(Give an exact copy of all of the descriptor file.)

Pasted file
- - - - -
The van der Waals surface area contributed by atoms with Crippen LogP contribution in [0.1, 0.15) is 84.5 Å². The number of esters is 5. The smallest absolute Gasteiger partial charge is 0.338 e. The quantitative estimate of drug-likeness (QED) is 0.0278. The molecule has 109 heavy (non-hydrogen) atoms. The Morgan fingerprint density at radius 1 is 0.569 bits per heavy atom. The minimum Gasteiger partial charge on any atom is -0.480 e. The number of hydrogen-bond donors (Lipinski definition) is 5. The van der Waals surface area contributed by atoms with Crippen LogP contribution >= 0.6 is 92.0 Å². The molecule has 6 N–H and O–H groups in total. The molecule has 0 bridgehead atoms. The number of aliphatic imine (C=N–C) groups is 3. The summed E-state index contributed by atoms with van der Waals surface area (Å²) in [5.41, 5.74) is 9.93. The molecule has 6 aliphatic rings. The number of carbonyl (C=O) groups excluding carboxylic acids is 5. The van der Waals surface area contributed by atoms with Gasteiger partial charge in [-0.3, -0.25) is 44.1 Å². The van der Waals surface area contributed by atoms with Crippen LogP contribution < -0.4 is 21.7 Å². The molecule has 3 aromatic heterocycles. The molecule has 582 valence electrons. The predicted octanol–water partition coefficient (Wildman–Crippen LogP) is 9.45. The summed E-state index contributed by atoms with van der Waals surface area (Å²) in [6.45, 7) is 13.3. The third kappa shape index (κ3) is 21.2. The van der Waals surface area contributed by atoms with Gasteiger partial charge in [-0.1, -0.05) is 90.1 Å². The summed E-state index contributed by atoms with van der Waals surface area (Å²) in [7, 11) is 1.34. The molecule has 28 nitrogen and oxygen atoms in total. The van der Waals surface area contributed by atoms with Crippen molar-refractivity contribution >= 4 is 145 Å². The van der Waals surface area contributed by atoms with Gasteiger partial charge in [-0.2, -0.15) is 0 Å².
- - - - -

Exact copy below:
The van der Waals surface area contributed by atoms with Crippen LogP contribution in [0.1, 0.15) is 84.5 Å². The number of esters is 5. The smallest absolute Gasteiger partial charge is 0.338 e. The quantitative estimate of drug-likeness (QED) is 0.0278. The molecule has 109 heavy (non-hydrogen) atoms. The Morgan fingerprint density at radius 1 is 0.569 bits per heavy atom. The minimum Gasteiger partial charge on any atom is -0.480 e. The number of hydrogen-bond donors (Lipinski definition) is 5. The van der Waals surface area contributed by atoms with Crippen LogP contribution >= 0.6 is 92.0 Å². The molecule has 6 N–H and O–H groups in total. The molecule has 0 bridgehead atoms. The number of aliphatic imine (C=N–C) groups is 3. The summed E-state index contributed by atoms with van der Waals surface area (Å²) in [5.41, 5.74) is 9.93. The molecule has 6 aliphatic rings. The number of carbonyl (C=O) groups excluding carboxylic acids is 5. The van der Waals surface area contributed by atoms with Gasteiger partial charge in [-0.3, -0.25) is 44.1 Å². The van der Waals surface area contributed by atoms with Crippen LogP contribution < -0.4 is 21.7 Å². The molecule has 3 aromatic heterocycles. The molecule has 582 valence electrons. The predicted octanol–water partition coefficient (Wildman–Crippen LogP) is 9.45. The summed E-state index contributed by atoms with van der Waals surface area (Å²) in [6.45, 7) is 13.3. The third kappa shape index (κ3) is 21.2. The van der Waals surface area contributed by atoms with Gasteiger partial charge in [-0.1, -0.05) is 90.1 Å². The summed E-state index contributed by atoms with van der Waals surface area (Å²) in [7, 11) is 1.34. The molecule has 28 nitrogen and oxygen atoms in total. The van der Waals surface area contributed by atoms with Crippen molar-refractivity contribution >= 4 is 145 Å². The van der Waals surface area contributed by atoms with Gasteiger partial charge in [-0.2, -0.15) is 0 Å².